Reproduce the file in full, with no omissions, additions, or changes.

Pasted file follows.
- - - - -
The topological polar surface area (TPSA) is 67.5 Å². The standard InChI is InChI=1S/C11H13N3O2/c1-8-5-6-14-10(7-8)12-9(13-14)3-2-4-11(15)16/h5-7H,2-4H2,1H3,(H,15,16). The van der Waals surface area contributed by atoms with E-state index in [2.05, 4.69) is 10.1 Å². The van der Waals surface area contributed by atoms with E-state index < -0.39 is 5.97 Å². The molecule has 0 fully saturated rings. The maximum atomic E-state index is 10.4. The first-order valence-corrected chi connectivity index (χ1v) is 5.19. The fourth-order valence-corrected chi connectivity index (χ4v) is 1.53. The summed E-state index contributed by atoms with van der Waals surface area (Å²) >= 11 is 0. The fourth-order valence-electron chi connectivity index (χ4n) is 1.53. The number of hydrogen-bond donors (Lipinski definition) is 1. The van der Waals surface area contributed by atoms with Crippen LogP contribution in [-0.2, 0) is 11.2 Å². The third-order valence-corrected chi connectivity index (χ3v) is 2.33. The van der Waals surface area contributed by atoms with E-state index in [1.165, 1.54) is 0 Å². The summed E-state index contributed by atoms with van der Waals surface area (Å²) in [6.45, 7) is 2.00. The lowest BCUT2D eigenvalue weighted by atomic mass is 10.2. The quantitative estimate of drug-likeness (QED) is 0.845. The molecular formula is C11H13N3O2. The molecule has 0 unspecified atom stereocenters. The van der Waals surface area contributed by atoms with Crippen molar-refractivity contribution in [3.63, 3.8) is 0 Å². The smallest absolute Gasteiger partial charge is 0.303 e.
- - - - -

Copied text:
The topological polar surface area (TPSA) is 67.5 Å². The standard InChI is InChI=1S/C11H13N3O2/c1-8-5-6-14-10(7-8)12-9(13-14)3-2-4-11(15)16/h5-7H,2-4H2,1H3,(H,15,16). The van der Waals surface area contributed by atoms with E-state index in [2.05, 4.69) is 10.1 Å². The van der Waals surface area contributed by atoms with E-state index < -0.39 is 5.97 Å². The molecule has 0 fully saturated rings. The maximum atomic E-state index is 10.4. The first-order valence-corrected chi connectivity index (χ1v) is 5.19. The fourth-order valence-corrected chi connectivity index (χ4v) is 1.53. The summed E-state index contributed by atoms with van der Waals surface area (Å²) >= 11 is 0. The fourth-order valence-electron chi connectivity index (χ4n) is 1.53. The number of hydrogen-bond donors (Lipinski definition) is 1. The van der Waals surface area contributed by atoms with Crippen LogP contribution in [-0.2, 0) is 11.2 Å². The third-order valence-corrected chi connectivity index (χ3v) is 2.33. The van der Waals surface area contributed by atoms with E-state index in [1.165, 1.54) is 0 Å². The summed E-state index contributed by atoms with van der Waals surface area (Å²) in [6.45, 7) is 2.00. The lowest BCUT2D eigenvalue weighted by atomic mass is 10.2. The quantitative estimate of drug-likeness (QED) is 0.845. The molecular formula is C11H13N3O2. The molecule has 0 unspecified atom stereocenters. The van der Waals surface area contributed by atoms with Crippen molar-refractivity contribution in [3.63, 3.8) is 0 Å². The smallest absolute Gasteiger partial charge is 0.303 e.